On Thursday afternoon the vacant office space in North Bethesda was still pretty bleak—cement floors, white walls and a vast empty space dotted with a few pieces of audio visual equipment.
But come Saturday night the space will be transformed into a series of exhibits, ranging from an installation of black light reflective strings resembling motion sensing lasers to the Charm City Roller Girls skating around the top floor in a choreographed skate. The event, which runs from 6 p.m. to 2 a.m. Saturday night, is free to attend, but requires an RSVP.
Two of the people producing the PRAVA Festival—Ethan Vogt and Ken Farmer from the New York City-based art production team Nuit Blanche New York—explained the concept Thursday.
“The show will feature musicians and artists interested in sound and images and how they’re presented,” Vogt said.
“We’re doing something experimental and ephemeral, but striving for a level of production and presentation that you would see in a museum,” Farmer said.
The space for the show takes up 40,000 square feet of space spread over the two top floors of a six-story office and retail building at Pike & Rose in North Bethesda, just off of Old Georgetown Road. It’s being produced in partnership with the project’s developer, Federal Realty. Musicians expected to perform include Uno Hype, a Rockville rapper; D.C. dream-pop duo Gems and Baltimore electronic musicians Matmos.
Installations will include a speaker made out of a block of ice that plays sounds when touched by New York City artist Emilie Baltz; and a take on the modern office environment by Baltimore-based artist Milton Croissant III.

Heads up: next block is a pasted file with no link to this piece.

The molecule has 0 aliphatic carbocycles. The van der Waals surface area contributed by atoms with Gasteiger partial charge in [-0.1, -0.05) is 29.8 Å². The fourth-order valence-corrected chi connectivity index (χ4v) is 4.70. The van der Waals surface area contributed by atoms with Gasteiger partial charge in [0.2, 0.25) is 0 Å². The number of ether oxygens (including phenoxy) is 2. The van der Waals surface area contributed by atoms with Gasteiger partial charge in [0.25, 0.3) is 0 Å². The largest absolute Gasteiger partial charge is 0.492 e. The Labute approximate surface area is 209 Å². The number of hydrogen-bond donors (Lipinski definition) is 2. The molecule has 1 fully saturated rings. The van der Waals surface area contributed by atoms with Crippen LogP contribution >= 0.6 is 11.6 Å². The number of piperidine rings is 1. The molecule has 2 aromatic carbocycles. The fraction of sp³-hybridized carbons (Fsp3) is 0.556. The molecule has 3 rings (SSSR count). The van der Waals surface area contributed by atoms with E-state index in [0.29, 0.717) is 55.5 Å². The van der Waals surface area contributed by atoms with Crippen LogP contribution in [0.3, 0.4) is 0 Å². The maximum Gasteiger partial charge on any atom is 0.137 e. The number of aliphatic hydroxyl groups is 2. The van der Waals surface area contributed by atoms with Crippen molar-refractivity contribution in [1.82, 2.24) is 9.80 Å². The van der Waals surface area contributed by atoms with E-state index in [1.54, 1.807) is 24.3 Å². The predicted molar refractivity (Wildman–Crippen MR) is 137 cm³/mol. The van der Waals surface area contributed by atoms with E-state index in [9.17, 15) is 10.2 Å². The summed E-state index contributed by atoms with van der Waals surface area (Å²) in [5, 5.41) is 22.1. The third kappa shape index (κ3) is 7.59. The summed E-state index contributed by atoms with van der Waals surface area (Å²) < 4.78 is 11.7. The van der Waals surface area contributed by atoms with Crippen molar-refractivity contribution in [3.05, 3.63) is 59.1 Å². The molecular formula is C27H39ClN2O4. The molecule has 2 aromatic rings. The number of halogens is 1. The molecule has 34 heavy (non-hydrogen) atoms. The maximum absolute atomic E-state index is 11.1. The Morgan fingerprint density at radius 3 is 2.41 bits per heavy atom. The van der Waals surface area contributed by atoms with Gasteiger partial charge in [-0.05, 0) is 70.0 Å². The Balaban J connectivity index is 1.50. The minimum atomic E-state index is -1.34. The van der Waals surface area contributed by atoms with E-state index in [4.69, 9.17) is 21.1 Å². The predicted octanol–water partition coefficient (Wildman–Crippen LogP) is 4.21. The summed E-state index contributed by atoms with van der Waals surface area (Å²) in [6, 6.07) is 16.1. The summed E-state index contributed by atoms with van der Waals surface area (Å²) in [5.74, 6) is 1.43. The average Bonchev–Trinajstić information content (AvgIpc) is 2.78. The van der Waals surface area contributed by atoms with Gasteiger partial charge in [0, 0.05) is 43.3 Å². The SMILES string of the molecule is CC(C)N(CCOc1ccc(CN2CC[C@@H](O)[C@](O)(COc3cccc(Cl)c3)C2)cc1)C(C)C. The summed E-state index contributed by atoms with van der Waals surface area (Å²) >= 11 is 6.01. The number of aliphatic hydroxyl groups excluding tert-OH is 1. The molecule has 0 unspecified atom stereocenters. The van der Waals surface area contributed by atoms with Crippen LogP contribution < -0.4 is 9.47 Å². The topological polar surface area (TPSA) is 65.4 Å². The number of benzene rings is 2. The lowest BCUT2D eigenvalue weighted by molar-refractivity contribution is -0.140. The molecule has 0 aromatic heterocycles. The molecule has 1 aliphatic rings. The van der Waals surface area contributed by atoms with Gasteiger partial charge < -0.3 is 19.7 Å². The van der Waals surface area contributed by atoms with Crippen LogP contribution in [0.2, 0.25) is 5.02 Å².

New York performance artist Tamar Ettun will be inflating a hot air balloon in the space and performing inside it.
Taken together the show should provide something unique for the North Bethesda/White Flint area, where developers—including Pike & Rose owner Federal Realty—are investing billions to create what amounts to a new city along a stretch of Rockville Pike primarily known for strip malls. Part of that process, developers have said, is to create a new cultural identity and branding for the area; that process began last year when the name “Pike District” was coined for the area.
Farmer, who was wearing paint-stained jeans, wool socks and retro shoes on Thursday, said partnering with private developers is a new source of funding for visual artists, who have for years been doing pop-up shows in abandoned warehouses or smaller galleries.
For Saturday night’s show, Vogt is hoping the audience will understand that they’re participants in the show as well as guests. The visual and musical artists have worked the audience into how their work is displayed and understood, Vogt said.
“I want people to come,” Vogt said. “I hope there will be great crowds.”
The event will feature a bar with drinks available for purchase. The organizers are encouraging people who come to the show to take public transportation. Free parking will be available at the Montrose Crossing Shopping Center at 12055 Rockville Pike and a shuttle bus will be on hand to transport visitors to the show.